Learn from others’ mistakes: A great way to get a handle on where to start is to see where others have gone wrong. OSC Compliance and Registrant Regulation Branch staff prepare regular reports on the results of their regulatory compliance audits, which are generally published towards the end of the year; the latest was published on November 22, 2012 (OSC Staff Notice 33-7384). The BCSC also publishes an annual Compliance Report Card. In May 2013, the OSC published OSC Staff Notice 33-7405 with the results of their targeted review (sweep) of know-your-client (KYC), know-your-product and suitability practices.

OSC 2012 common deficiencies: Addressing the common deficiencies should be your first step in any self-diagnosis. OSC Staff Notice 33-738 identified key areas of non-compliance among investment fund managers, portfolio managers and exempt market dealers, including:

  • Inadequate compliance systems / CCOs not adequately performing responsibilities
  • Inadequate relationship disclosure information provided to clients
  • Inaccurate calculations of excess working capital
  • Insufficient oversight by IFMs of outsourced functions and service providers
  • Improper valuation of restricted securities
  • Inappropriate expenses charged to funds
  • Inadequate insurance coverage
  • Misleading marketing practices

In addition to the above, among the most common deficiencies found during the 2012 KYC and suitability sweep were the following:

  • Misuse of the accredited investor exemption
  • Inadequate suitability assessment and lack of written policies and procedures for determining suitability
  • Inadequate collection, documentation and updating of KYC information

OSC Staff Notice 33-738 offers ‘suggested practices’ which you should consider. You may wish to work with your legal counsel or other compliance advisers to adopt and implement practices that are appropriate for your firm.

Registration: Failure to register your firm and individuals within the firm in all required categories and in all applicable jurisdictions can have serious consequences. Have you discussed with your compliance advisers where your firm needs to be registered and in what categories, and which individuals within the firm require registration? OSC Staff Notice 33-738 discusses a number of frequently occurring deficiencies with respect to firm and individual registrations.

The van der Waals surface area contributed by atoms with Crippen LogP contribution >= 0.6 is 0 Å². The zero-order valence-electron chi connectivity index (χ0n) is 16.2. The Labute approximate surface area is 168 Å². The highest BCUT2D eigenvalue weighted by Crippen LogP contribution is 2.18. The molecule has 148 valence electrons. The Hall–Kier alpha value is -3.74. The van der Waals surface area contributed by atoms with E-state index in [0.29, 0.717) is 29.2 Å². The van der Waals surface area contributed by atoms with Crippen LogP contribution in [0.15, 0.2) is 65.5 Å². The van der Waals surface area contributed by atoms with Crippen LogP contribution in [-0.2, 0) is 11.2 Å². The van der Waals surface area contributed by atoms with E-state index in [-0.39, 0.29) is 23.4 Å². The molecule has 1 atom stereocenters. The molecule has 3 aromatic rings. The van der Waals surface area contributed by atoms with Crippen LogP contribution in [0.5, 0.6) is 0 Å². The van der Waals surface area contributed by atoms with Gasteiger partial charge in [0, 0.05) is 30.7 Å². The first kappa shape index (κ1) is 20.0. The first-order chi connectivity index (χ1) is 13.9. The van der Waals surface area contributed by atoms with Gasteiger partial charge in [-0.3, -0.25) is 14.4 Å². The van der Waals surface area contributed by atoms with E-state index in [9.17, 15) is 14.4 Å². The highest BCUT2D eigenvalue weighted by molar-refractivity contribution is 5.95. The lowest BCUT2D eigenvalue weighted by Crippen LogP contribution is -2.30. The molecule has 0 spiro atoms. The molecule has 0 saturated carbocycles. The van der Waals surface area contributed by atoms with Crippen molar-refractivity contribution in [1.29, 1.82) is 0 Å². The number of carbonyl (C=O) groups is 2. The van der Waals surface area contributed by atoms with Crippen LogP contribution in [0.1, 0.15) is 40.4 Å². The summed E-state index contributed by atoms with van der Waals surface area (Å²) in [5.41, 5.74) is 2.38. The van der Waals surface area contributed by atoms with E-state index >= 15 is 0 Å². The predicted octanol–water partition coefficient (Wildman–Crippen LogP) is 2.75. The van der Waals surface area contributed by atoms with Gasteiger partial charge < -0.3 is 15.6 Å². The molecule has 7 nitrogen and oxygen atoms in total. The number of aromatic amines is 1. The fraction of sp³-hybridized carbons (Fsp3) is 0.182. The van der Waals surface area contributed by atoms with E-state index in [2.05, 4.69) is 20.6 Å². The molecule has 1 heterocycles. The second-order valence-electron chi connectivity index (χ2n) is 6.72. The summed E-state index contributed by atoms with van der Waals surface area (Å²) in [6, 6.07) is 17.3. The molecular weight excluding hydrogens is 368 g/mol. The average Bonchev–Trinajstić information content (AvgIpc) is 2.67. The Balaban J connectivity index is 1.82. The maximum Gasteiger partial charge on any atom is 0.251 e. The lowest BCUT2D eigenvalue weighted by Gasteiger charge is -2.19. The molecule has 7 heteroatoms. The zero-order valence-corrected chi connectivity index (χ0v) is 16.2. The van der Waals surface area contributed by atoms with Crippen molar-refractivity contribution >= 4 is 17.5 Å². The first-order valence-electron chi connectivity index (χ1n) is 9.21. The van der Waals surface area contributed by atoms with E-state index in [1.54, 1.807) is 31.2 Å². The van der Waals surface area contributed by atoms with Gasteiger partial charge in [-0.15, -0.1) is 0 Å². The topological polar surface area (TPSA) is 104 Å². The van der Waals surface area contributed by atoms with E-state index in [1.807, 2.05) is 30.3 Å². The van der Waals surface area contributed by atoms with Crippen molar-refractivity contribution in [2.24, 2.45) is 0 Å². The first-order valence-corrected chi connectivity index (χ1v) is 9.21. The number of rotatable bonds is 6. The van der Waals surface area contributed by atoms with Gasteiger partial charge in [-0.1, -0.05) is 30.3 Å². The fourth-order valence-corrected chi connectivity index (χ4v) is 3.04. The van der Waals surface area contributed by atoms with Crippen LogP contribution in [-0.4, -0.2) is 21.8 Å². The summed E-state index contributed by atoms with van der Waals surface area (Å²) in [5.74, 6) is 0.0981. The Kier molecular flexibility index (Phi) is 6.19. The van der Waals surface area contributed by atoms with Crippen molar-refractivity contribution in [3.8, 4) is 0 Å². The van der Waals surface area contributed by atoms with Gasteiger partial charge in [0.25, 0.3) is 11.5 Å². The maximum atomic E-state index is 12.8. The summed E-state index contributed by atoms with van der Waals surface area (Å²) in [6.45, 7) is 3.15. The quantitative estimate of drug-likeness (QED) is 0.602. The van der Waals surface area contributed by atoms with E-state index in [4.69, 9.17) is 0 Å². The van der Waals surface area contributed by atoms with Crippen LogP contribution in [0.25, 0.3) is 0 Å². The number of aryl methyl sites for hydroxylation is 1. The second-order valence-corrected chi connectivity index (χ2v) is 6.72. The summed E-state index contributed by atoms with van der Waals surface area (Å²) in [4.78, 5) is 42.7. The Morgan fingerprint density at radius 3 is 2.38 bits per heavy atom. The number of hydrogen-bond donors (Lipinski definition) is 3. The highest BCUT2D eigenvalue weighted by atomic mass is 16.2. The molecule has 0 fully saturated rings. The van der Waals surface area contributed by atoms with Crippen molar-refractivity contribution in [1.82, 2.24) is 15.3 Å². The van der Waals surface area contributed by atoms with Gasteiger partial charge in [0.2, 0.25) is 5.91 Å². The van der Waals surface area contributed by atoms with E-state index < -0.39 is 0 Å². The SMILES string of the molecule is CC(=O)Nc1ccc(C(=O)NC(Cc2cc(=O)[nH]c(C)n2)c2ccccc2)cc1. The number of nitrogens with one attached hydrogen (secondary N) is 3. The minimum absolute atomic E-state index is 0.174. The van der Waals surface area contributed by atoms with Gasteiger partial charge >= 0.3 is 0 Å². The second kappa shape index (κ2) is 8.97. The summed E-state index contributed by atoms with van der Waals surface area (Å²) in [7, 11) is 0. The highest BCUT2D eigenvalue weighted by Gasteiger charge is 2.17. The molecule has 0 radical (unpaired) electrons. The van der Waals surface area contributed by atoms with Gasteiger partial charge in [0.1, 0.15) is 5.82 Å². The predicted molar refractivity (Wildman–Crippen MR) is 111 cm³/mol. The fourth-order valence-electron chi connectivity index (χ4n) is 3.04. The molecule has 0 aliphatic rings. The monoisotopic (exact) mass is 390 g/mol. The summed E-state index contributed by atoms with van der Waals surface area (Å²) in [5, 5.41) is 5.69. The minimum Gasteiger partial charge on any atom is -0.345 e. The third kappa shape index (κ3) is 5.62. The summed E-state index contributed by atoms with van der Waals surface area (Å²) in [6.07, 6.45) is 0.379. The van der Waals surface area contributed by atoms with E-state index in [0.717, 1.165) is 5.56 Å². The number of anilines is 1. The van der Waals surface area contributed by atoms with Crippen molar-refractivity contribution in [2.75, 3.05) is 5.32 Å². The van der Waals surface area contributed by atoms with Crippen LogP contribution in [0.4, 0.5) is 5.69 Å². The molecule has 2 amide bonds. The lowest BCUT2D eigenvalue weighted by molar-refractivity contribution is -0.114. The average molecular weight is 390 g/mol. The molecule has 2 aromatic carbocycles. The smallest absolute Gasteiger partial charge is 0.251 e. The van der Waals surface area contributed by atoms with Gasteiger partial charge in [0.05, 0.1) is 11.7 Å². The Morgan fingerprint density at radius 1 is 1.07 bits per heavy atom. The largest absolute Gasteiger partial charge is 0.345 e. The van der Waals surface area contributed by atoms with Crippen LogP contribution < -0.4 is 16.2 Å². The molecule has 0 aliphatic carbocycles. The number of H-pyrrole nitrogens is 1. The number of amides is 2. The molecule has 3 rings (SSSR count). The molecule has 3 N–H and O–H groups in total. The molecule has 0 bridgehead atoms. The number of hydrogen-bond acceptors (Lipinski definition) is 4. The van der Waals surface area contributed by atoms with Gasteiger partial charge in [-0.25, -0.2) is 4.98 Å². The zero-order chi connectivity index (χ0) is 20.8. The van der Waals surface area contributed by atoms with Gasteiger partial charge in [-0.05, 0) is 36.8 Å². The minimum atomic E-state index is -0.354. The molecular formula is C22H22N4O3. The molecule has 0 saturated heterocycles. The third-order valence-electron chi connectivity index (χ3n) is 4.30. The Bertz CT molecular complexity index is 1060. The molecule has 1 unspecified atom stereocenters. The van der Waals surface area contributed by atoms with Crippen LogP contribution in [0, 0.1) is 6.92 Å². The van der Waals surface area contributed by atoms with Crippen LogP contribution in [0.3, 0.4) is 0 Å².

Notices of changes: Have you moved offices recently? Has one of your officers resigned or changed residential addresses? One frequently occurring deficiency that can result in significant late filing fees for a registrant in Ontario, is the failure to notify the principal regulator that there has been a change in the information previously provided on the Form 33-109F6 for the firm, or the Form 33-109F4 for an individual within the firm. Most changes must be reported within 10 days. The CCO should regularly review information about the firm on file in the National Registration Database (NRD) and on the firm’s Form 33-109F6 and ensure that each registered or permitted individual reviews their personal information for continued accuracy as well.

Outside Business Activities: Commission staff are looking more closely at outside business activities (OBAs) of dealing and advising representatives of registrant firms. All OBAs must be disclosed in an individual’s Form 33-109F4. In addition to other employment, an OBA can include acting as an officer or director of another company or organisation, having a significant ownership interest in a holding company or having a paid or unpaid role with a charitable or religious organisation. Of particular concern is the potential for conflicts of interest, the possibility of an individual being placed in a position of power or influence and the ability of the individual to discharge his or her regulatory obligations to the firm’s clients. CCOs must have policies and procedures in place to ensure disclosure by individuals of their OBAs, to assess whether the OBAs are inconsistent with securities legislation or interfere with the individual’s ability to remain current on securities law and product development, and to monitor those OBAs.

Marketing: There are no published rules regarding marketing practices in the exempt market, however a registered firm is required to “deal fairly, honestly and in good faith with its clients”. Misleading marketing is repeatedly cited as a deficiency by Commission staff, and from time to time they offer guidelines as to what they see as being acceptable, and what is not. Performance data must be clear (e.g. described as net or gross of fees) and material differences between fund returns and benchmark returns must be disclosed (compounded versus simple returns, use of leverage or short positions, and concentrated versus broad portfolio holdings are all relevant). Claims must not be exaggerated – the OSC frequently comments on claims such as ‘proven performance’, ‘superior to index returns’ or ‘best in class’ and requires such statements to be softened or removed where they cannot be supported by actual performance numbers. CCOs should review the published reports of the securities regulators on the results of compliance audits of marketing practices when assessing their own firm’s practices.